We were drawn to the illuminated poetry at Station Street, celebrating our UNESCO City of Literature status...
If you’ve ever wondered what happens to all of the leftover lightsabers from the Goose Fair, then take a look at the underside of the Karlsruhe Friendship Bridge over Station Street. Two sets of parallel lines, mirroring the tram tracks above, light up and pulse whenever a tram goes overhead. It’s beautiful, and has helped transform the area into an intriguing kaleidoscope of colour.
The patterns of light are there to draw your attention to a poetry wall below where a new five-word poem will be projected every day for the next year. The project has been commissioned by the Council to celebrate Nottingham’s UNESCO City of Literature status and has been timed to coincide with the Festival of Literature (8 to 13 November).
Line of Light is the brainchild of artist Jo Fairfax. The poems have been selected by members of the public as well as specially written works from other UNESCO Cities of Literature. At the opening on Wednesday 2 November, John Humphries of DIY Poets spoke with great pride at having his work appear alongside such notable figures as Byron, Lawrence and Ovid, making this a genuinely inclusive project.
Jo Fairfax has used a gorgeous modern looking font for the poems, all of which are eloquently framed by a curved border. The quotes are broken up into tiny blocks so that it looks like ‘digital’ when projected against the brick wall.
Jo said: “The inspiration for Line of Light comes directly from Nottingham and the exact location was a significant influence on the overall design. I also wanted to celebrate the wonderfully rich literary position that Nottingham holds.
“Although Line of Light is rooted in local references, I wanted the poems to be international and across time. I researched thousands of poems, which was an amazingly enriching and humbling journey. Ex-Poet Laureate Andrew Motion sent in a poem, John Hegley wrote one especially for the project and we also received a line from Jake Bugg. In the end I went with my instinct of what would look just right on the Station Street wall – it wasn’t a qualitative decision because all the poems were amazing. I want each line to act as a depth charge for people’s imaginations and souls as they go about their business.”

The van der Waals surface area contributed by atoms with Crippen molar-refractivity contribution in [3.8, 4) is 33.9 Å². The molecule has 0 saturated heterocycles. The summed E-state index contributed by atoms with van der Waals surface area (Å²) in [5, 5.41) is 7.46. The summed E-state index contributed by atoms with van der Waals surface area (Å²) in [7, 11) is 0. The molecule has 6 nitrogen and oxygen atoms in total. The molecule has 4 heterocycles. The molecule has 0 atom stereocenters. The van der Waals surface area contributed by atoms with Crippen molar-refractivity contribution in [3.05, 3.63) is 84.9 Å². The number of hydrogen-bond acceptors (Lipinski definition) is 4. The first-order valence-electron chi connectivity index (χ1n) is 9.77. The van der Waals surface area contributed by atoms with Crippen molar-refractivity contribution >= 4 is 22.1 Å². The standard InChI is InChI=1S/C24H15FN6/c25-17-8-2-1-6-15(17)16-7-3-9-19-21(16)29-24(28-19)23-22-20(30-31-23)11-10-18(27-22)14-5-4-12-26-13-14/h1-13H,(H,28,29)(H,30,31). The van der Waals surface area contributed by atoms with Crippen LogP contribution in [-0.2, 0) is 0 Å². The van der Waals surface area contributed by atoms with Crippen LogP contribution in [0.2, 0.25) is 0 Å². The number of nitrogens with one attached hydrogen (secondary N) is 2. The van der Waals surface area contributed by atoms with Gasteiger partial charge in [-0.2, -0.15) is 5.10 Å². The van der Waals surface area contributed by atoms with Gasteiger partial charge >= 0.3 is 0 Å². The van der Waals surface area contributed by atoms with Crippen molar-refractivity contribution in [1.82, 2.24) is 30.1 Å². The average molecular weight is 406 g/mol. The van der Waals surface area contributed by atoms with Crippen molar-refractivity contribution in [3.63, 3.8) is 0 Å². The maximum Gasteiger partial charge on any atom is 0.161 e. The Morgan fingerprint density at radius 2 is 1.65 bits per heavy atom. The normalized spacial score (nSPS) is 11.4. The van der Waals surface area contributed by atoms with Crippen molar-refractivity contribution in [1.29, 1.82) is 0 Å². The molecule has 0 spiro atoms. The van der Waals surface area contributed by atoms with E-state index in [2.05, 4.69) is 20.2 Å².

Patterns of light continue under the tram tracks to the canal, finishing with a projection of Nottingham lace. It would be great if this was pushed further and the lights ran all the way up to Weekday Cross. This would offer an alluring route into the city, culminating at the Nottingham Contemporary.
First impressions of a city mean a lot. The council have done well in turning Station Street into a pedestrian area. The Bentinck Hotel is now a well maintained Starbucks, Hopkinsons offers some of the independent spirit, and the Rebel Writers banner is a curt reminder of our heritage. But the minute the Broadmarsh comes into view your heart sinks. Line of Light is a simple and clever way of promoting our UNESCO status and welcoming visitors to the city. You have 365 days to go and check it out.
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